Moderating CPI figures likely to calm bond market

With the crude prices and Consumer price index (CPI)-based inflation moderating, market experts expect stability to return to the bond market. The CPI marginally slowed to 5.1 per cent in January on lower food inflation from 5.2 per cent in December, mildly pulling back the northward trajectory seen since July 2017.

Ashutosh Khajuria, executive director at Federal Bank told Financial Chronicle, “While the CPI numbers will provide some relief to the bond market, the Index of Industrial Production (IIP) numbers would boost the equity market. This is the third consecutive month with capital goods showing an increase while the CPI number is lower than market expectations.”

Khajuria further noted that the RBI’s neutral stance had been vindicated and he expected the yield on the new 10-year benchmark to fall by 30 basis points to 7.25 per cent by April as the CPI is consistently coming at a stable rate and below expectations. The adverse base effect which will be continuing till June may push CPI closer to 6 per cent but this has been discounted by the market and had been “mentioned in no uncertain terms” in the recent RBI policy review, he said.

Steady decline

The Indian 10 year G-sec yield had been steadily declining from 2014 and was somewhat flat during the first half of 2017. But since the second half of 2017, yields have moved up by 114 basis points, in a period of about seven months. During the same period the bond yield has also increased in five developed/ developing countries (China, Germany, UK, US and Euro Area) and it is within the range of 22-42 basis points. One basis point is one hundredth of a percentage point.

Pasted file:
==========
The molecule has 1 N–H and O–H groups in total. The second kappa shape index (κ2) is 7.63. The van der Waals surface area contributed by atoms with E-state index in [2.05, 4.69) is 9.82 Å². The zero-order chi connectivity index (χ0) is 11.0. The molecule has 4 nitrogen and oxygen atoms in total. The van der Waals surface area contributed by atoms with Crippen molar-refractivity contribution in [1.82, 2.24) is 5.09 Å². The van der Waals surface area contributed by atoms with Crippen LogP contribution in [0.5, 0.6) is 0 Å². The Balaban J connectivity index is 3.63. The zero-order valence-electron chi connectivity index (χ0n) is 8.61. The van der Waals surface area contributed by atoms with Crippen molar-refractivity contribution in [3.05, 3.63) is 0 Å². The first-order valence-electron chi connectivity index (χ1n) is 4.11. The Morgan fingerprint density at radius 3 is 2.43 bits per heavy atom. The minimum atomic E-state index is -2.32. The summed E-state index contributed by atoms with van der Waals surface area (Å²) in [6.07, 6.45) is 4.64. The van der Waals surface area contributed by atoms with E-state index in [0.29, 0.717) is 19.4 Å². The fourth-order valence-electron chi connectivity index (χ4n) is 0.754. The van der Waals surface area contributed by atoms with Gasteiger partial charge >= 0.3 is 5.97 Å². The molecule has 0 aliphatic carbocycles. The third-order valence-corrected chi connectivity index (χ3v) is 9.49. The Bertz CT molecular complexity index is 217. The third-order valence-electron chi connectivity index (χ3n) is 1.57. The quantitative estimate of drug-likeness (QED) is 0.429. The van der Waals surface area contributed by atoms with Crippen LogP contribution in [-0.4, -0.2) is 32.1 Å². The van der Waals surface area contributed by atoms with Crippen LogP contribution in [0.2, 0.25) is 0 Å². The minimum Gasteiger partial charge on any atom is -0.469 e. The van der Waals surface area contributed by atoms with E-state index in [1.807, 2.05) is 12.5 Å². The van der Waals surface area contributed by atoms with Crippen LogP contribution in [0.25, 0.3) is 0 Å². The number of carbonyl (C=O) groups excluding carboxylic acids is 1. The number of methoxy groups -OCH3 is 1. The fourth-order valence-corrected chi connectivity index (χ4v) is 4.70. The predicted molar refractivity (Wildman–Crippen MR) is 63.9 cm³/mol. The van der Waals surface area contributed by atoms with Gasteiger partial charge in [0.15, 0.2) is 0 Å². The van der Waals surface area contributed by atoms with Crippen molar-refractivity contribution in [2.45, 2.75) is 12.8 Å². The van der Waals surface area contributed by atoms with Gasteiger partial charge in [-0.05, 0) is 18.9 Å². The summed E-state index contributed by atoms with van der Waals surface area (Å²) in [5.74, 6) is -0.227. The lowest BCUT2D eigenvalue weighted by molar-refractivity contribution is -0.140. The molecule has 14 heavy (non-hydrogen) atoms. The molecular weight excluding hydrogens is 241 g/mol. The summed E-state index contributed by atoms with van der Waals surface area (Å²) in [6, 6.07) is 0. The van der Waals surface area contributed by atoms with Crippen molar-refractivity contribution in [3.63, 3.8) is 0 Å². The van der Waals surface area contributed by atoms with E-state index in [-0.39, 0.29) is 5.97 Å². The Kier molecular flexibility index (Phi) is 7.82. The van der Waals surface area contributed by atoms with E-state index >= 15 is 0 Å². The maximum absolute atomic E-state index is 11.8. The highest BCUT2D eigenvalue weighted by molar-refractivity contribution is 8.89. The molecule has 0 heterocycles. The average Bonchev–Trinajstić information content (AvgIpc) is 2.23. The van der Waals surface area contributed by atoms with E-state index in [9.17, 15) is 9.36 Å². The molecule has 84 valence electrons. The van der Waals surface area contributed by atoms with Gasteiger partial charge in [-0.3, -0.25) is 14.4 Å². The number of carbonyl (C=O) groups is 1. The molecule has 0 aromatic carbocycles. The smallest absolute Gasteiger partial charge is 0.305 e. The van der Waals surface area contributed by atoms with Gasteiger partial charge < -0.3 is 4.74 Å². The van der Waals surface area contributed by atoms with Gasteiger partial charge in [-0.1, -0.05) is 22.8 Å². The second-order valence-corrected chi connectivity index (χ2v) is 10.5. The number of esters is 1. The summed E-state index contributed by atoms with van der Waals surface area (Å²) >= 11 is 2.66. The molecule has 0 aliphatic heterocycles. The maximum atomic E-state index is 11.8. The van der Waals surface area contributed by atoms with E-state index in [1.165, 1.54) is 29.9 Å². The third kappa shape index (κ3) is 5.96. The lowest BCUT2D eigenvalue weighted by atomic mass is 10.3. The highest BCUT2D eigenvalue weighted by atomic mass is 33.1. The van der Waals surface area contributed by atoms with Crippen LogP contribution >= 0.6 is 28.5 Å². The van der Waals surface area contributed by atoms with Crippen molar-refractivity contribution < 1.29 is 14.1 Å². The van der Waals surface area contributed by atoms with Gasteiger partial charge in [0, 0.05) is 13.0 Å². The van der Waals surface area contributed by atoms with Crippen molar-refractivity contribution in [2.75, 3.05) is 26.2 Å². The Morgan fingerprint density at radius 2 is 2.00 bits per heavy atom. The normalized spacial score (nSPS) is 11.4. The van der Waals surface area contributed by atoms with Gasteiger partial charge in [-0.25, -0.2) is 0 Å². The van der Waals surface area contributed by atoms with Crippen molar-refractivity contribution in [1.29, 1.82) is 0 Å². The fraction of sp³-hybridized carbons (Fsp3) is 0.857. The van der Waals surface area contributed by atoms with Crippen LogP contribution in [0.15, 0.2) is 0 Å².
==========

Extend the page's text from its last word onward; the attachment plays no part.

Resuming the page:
Ajay Manglunia, executive vice-president and head fixed income advisory at Edelweiss Financial Services explained, “There is an inverse co-relation between bonds and equities. Bonds do well in a deflationary or a recessionary environment as seen in 2008 with yields being historically low. In the last couple of years, both equity and bonds were doing well as the government was keeping the fiscal deficit in check.”

As the budget showed that there would be a fiscal slippage, bond yields hardened while the equity markets have been rising as growth prospects are improving. The yield tried to settle down after the government assured that it will stick to the fiscal deficit number, Manglunia said.


The CPI inflation for January 2018 has come in at 5.07 per cent compared to 17-month high of 5.21 per cent in December 17 and 3.17 per cent in January 2016, with easing of both rural and urban inflation. Compared to December 2017, except ‘Housing’ and ‘Clothing and Footwear’, all other categories have witnessed a moderation in prices. On a positive note the Index of Industrial Production (IIP) grew by 7.1 per cent in December 2017 compared to 8.4 per cent in November17.

Sparked by a global sell-off, foreign investors were net sellers of more than Rs 3,800 crore in the last seven trading sessions. They added Rs 4,600 crore in the debt markets during the same period.

According to an economist, post the Union budget and RBI policy this month, the 10-year bond yields have pulled back on relief that the central bank did not adopt an outright hawkish tone and maintained its data-dependent guidance. Much of the negativity regarding the fiscal outlook and inflation concerns are in the price and thereby consolidative moves are likely in the near term.